Background: Little is known about which personality traits determine the effectiveness of various types of cognitive-behavioral therapy (CBT) on animal phobia. The objective of the present study was to investigate a possible association between personality traits and the outcome of single- and multi-session CBT.
Methods: The present randomized clinical trial was conducted from November 2018 to May 2019 in Shiraz, Iran. Forty female students with rat phobia, who met the Diagnostic and Statistical Manual of Mental Disorders (DSM-V) criteria, were systematically allocated into a single- and a multi-session therapy group (odd numbers one-session treatment, even numbers multi-session treatment). In both groups, the students were gradually exposed to rats as part of the treatment. Psychological measures (state-anxiety, rat phobia, and disgust questionnaires) were used to compare pre- and post-intervention outcomes. Multivariate analysis of covariance was used to assess which personality traits influenced the intervention outcome. The statistical analysis was performed using SPSS (version 20.0) and P valuesResults: Rat phobia was positively and significantly affected by conscientiousness (P=0.001) and agreeableness (P=0.003). Of these personality traits, only a higher degree of conscientiousness resulted in a further reduction of state anxiety after the intervention (P=0.005). There were no significant differences between the pre- and post-intervention outcomes.
Conclusion: The outcome of single- and multi-session rat phobia therapies was associated with specific personality traits of the participants, namely conscientiousness and agreeableness. Both intervention methods had an equal effect on reducing rat phobia.
To the best of our knowledge, no studies have assessed the effect of personality traits on the treatment outcomes of animal phobia. Personality traits act as a moderator and non-specific predictor of treatment outcome of disorders such as depression and anxiety.
The extent to which personality traits influenced cognitive behavioral therapy for animal phobia was investigated. Rat phobia was associated with conscientiousness and agreeableness.
For years, animal studies have significantly contributed to the advancement of medical sciences. Research using laboratory animals is nowadays an integral part of education in medical sciences. As part of the pharmacy curriculum, undergraduate and post-graduate students are required to learn to work with laboratory animals in research studies. It is known that some students suffer from animal phobia, a subset of specific phobia, in which the fear is much greater than the real threat itself. Specific phobia is an anxiety disorder defined as an overwhelming and irrational fear of specific objects, situations, or circumstances, that provoke avoidance behavior. 1 Individuals with animal phobia refrain from any contact with the animals they fear. This might interfere with students’ education and research activities in medical sciences.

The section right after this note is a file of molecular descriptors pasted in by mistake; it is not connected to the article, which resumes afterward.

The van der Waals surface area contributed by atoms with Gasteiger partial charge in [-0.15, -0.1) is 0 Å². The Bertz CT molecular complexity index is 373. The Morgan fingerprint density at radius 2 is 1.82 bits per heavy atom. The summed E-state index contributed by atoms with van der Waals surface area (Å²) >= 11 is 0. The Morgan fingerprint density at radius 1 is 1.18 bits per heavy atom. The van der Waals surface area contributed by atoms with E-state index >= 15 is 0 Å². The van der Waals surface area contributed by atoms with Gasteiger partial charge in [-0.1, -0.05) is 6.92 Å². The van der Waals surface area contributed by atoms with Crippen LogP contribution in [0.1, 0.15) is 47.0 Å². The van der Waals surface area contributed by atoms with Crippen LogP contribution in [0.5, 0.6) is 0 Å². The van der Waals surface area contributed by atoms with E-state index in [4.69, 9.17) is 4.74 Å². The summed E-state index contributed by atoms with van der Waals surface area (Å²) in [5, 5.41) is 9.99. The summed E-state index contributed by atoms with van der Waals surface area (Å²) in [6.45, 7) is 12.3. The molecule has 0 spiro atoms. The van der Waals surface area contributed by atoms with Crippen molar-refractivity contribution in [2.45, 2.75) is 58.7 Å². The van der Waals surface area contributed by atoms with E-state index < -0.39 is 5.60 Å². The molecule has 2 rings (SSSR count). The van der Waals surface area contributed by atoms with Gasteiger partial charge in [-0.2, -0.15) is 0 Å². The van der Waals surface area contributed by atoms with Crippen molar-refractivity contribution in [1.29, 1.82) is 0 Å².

Among laboratory animals, rats are one of the most used rodents because of their relatively large size, ability to learn certain tasks, and the possibility to induce diseases. In situations where contact with laboratory animals is unavoidable (i.e., in vivo studies), there is a need to address specific phobia. Among the known behavioral therapies for the treatment of specific phobia, in vivo exposure-based therapy is the most effective method, which has yielded good results. 2 In this method, an individual is gradually confronted with the feared stimulus until the fear response is not provoked anymore. Successful treatment of specific phobia has been reported for the phobia of animals such as spiders, rats, and dogs. 3 - 5 The underlying mechanism of the treatment is habituation, in which the defensive response of a patient is reduced by frequent exposure to the stimulus. 6 This treatment usually takes several sessions, however, some studies have reported rapid treatment with a single-session therapy. 6 , 7 In a previous study by Öst, all exposure therapy steps were summarized and packed into a single long-duration session. 7 Some studies have reported that personality traits might influence a patient’s response to pharmacological and psychological treatments. The personality structure is made up of a set of five personality traits. According to the five-factor model, it includes extroversion (defined by positive emotions and sociability), neuroticism (defined by negative emotionality and sensitivity), agreeableness (defined by kindness and friendliness), openness to experience (defined by intellectual curiosity and innovation), and conscientiousness (defined by motivation and responsibility). 8 Based on this model, a previous study investigated the effect of personality traits, as a moderator and non-specific predictor of treatment outcome, on anxiety disorders. 9 They reported that higher baseline neuroticism was associated with poorer outcomes in intervention methods such as cognitive-behavioral therapy (CBT), and acceptance and commitment therapy. Studies on treating patients with depression have also reported that neuroticism was negatively associated with the outcomes. 10 , 11 However, some other studies have reported that neuroticism is a poor prognostic marker and should only serve as the severity indicator of a disorder. 12 - 14 Another study investigated the differential effects of personality traits on the response to computer-based exposure treatment of agoraphobia. 15 They reported a positive relationship between agreeableness and the treatment outcome, but a negative relationship with openness to experience. Similarly, another study in patients with depression reported that agreeableness was significantly related to more favorable outcomes in a group-based CBT program. 11 In contrast, another study reported that the outcomes were poor in those with very low agreeableness, while conscientiousness was significantly correlated with favorable outcomes. Furthermore, an association between extroversion and openness to experience about the treatment outcome has been reported. 16